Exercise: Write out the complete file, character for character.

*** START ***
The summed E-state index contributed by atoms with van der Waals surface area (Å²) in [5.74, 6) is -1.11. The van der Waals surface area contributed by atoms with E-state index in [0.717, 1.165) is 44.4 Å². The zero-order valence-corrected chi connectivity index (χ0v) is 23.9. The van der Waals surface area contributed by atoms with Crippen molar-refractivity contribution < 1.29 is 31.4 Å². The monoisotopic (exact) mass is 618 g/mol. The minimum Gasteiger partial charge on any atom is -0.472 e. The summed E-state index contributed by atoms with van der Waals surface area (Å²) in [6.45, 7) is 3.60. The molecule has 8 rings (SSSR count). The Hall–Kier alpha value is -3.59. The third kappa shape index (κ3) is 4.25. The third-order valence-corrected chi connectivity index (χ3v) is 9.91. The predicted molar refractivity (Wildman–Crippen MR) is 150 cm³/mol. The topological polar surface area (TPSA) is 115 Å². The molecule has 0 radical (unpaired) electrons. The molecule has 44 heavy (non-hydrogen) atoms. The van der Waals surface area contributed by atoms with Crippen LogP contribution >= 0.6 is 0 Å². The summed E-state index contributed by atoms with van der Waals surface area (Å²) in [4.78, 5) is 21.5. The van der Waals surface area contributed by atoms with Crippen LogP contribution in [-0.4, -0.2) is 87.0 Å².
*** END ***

The summed E-state index contributed by atoms with van der Waals surface area (Å²) in [5.74, 6) is -1.11. The van der Waals surface area contributed by atoms with E-state index in [0.717, 1.165) is 44.4 Å². The zero-order valence-corrected chi connectivity index (χ0v) is 23.9. The van der Waals surface area contributed by atoms with Crippen molar-refractivity contribution < 1.29 is 31.4 Å². The monoisotopic (exact) mass is 618 g/mol. The minimum Gasteiger partial charge on any atom is -0.472 e. The summed E-state index contributed by atoms with van der Waals surface area (Å²) in [6.45, 7) is 3.60. The molecule has 8 rings (SSSR count). The Hall–Kier alpha value is -3.59. The third kappa shape index (κ3) is 4.25. The third-order valence-corrected chi connectivity index (χ3v) is 9.91. The predicted molar refractivity (Wildman–Crippen MR) is 150 cm³/mol. The topological polar surface area (TPSA) is 115 Å². The molecule has 0 radical (unpaired) electrons. The molecule has 44 heavy (non-hydrogen) atoms. The van der Waals surface area contributed by atoms with Crippen LogP contribution >= 0.6 is 0 Å². The summed E-state index contributed by atoms with van der Waals surface area (Å²) in [4.78, 5) is 21.5. The van der Waals surface area contributed by atoms with Crippen LogP contribution in [-0.4, -0.2) is 87.0 Å².